Director of Arizona Historical Society shares that they do more than what meets the eye
May 17, 2018
James Burns, the new Executive Director of the Arizona Historical Society, shares the society’s mission and how they benefit the community is ways that are not widely known.
Burns says he’s been a fan of Arizona history since he moved here 30 years ago. Everything he’s done in his career has led up to earning this position as executive director, he says.
The Arizona Historical Society is comprised of 12 historic sites and museums spread across the state from Tucson to Flagstaff. They also have a publications division and a librarian archives.
“My vision for the society is for it to become first and foremost an educational institution,” Burns says. “Second, I think you will see us become more inclusive. You’ll see a more unified message.”
All of the sites are homes to exhibits, programs and various activities. Burns gives the example of an activity coming up in Flagstaff called the Wool Festival. It’s an event that will teach people where wool comes from and how it ends up in your closet.
“History is our collective stories,” Burns says. “I think museums across the board and across the nation haven’t always done the best job of telling the stories of all the groups in various communities. We’re very much aware of that. You’re going to see a lot more inclusion in our programming and exhibitions.”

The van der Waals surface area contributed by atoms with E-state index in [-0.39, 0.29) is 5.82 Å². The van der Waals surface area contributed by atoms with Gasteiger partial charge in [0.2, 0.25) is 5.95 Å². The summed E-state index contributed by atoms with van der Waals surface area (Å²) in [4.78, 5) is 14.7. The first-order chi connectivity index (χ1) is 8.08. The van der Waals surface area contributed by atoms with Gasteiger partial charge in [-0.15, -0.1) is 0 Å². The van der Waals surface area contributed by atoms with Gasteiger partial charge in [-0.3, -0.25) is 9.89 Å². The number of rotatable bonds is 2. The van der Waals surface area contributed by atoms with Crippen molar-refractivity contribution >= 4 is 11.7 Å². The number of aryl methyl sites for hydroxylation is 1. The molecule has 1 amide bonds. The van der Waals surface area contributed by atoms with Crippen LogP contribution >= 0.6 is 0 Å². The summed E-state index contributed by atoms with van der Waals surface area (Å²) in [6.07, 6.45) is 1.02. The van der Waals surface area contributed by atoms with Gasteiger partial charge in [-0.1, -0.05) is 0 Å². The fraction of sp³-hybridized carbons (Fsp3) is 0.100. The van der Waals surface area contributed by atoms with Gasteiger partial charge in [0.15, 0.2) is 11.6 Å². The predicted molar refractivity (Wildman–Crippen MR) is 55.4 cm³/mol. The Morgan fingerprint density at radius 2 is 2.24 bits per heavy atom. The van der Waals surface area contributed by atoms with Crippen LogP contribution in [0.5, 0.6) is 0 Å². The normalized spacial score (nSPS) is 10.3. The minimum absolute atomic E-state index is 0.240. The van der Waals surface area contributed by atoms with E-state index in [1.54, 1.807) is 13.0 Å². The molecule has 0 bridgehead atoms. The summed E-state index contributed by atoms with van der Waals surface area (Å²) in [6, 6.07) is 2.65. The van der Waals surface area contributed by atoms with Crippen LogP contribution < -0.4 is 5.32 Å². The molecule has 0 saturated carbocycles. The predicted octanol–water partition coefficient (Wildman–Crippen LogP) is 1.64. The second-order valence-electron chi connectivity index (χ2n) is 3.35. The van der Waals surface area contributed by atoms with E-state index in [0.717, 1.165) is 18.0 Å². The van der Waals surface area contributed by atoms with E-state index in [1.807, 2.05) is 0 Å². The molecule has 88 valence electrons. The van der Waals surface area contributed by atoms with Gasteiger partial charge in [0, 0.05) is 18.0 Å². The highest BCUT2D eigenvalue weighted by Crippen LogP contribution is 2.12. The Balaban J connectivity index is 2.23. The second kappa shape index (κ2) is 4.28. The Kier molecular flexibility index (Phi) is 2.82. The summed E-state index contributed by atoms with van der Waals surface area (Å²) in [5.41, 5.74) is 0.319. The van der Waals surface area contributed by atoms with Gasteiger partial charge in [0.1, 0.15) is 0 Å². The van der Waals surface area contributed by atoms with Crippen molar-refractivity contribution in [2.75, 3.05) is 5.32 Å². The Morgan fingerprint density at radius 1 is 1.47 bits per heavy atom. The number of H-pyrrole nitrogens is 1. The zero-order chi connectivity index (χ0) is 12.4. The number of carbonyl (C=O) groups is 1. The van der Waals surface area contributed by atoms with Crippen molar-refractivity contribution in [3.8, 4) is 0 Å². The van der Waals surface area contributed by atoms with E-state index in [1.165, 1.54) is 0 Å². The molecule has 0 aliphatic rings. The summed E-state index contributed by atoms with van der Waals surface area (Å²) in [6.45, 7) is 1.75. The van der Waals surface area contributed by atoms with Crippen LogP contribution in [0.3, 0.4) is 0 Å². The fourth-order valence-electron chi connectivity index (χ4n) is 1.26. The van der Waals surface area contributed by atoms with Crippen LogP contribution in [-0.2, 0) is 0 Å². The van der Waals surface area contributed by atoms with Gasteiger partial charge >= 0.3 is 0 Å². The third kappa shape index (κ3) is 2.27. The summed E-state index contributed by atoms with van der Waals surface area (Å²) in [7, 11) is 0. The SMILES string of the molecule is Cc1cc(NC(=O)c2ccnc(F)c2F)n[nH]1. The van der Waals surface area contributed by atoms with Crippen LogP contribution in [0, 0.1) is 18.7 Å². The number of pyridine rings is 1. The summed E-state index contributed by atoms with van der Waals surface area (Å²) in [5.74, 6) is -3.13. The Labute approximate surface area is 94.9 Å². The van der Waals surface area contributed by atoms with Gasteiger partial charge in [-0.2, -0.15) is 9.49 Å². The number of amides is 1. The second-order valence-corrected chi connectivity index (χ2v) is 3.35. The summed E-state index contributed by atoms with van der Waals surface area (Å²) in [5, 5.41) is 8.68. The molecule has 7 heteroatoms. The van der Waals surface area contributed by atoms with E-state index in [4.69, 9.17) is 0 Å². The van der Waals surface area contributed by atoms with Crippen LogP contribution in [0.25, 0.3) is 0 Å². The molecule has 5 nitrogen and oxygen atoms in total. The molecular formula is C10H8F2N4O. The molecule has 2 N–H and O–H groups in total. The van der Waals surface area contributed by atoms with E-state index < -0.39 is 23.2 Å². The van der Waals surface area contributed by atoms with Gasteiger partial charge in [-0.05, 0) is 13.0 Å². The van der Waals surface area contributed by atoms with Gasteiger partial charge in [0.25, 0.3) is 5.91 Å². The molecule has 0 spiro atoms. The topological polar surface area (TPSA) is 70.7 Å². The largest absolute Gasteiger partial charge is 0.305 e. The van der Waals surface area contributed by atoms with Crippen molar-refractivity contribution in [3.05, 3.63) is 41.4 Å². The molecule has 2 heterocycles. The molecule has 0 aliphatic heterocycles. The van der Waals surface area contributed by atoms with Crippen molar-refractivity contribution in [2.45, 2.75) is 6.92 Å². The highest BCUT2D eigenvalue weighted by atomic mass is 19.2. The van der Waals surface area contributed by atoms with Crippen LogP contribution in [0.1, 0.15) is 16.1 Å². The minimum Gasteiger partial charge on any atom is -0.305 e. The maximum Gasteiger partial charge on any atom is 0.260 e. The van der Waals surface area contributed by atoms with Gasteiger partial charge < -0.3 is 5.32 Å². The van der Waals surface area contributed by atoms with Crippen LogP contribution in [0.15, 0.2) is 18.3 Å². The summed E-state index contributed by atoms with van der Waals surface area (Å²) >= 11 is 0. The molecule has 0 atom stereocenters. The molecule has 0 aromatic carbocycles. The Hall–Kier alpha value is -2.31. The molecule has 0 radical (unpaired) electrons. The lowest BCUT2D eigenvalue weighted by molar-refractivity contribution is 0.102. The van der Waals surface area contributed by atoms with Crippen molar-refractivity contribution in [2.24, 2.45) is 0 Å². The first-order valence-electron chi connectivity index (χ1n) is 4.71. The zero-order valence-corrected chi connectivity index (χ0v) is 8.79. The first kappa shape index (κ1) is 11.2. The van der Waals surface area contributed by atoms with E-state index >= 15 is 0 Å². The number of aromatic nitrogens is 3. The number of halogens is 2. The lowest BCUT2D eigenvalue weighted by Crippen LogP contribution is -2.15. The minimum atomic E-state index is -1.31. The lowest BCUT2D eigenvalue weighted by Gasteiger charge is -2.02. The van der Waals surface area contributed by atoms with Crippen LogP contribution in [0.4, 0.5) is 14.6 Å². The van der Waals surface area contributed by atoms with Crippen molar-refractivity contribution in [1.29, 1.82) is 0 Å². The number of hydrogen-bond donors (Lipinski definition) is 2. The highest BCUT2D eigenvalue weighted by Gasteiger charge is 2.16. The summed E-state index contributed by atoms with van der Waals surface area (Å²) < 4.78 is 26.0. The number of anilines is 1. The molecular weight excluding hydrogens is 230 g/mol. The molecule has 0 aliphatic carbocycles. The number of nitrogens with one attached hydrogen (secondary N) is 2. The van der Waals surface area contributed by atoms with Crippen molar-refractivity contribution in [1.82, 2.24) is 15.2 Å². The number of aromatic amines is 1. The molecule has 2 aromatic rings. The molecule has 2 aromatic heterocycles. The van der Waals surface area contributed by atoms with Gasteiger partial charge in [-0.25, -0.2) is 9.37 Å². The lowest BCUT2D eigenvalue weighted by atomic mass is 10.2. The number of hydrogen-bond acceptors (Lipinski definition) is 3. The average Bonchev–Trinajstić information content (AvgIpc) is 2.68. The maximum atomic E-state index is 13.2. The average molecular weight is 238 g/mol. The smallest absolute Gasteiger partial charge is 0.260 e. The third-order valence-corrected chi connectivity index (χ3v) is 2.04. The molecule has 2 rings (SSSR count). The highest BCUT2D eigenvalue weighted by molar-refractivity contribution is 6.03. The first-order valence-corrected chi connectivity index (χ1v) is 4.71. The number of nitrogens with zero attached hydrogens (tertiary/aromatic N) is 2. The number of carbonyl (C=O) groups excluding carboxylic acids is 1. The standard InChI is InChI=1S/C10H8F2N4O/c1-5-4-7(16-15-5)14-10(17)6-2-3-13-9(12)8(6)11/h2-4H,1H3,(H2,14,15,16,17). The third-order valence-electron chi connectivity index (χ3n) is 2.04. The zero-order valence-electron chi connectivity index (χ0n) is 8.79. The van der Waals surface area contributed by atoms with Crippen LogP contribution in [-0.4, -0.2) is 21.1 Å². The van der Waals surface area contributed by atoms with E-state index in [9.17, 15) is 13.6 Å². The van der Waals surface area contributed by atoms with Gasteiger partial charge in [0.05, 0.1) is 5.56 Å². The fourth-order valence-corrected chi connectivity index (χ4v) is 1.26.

The historical society was created by the legislature in 1864 which makes it the oldest and largest historical institution in the state. Two-thirds of the society continues to be funded by the state, while the rest is covered by earned income or through fundraising.
For someone who is interested in Arizona history and the museums, Burns says they should expect to feel welcomed as they walk through the door. They should be able to feel that their story is being told, too.
For more information on the Arizona Historical Society visit arizonahistoricalsociety.org.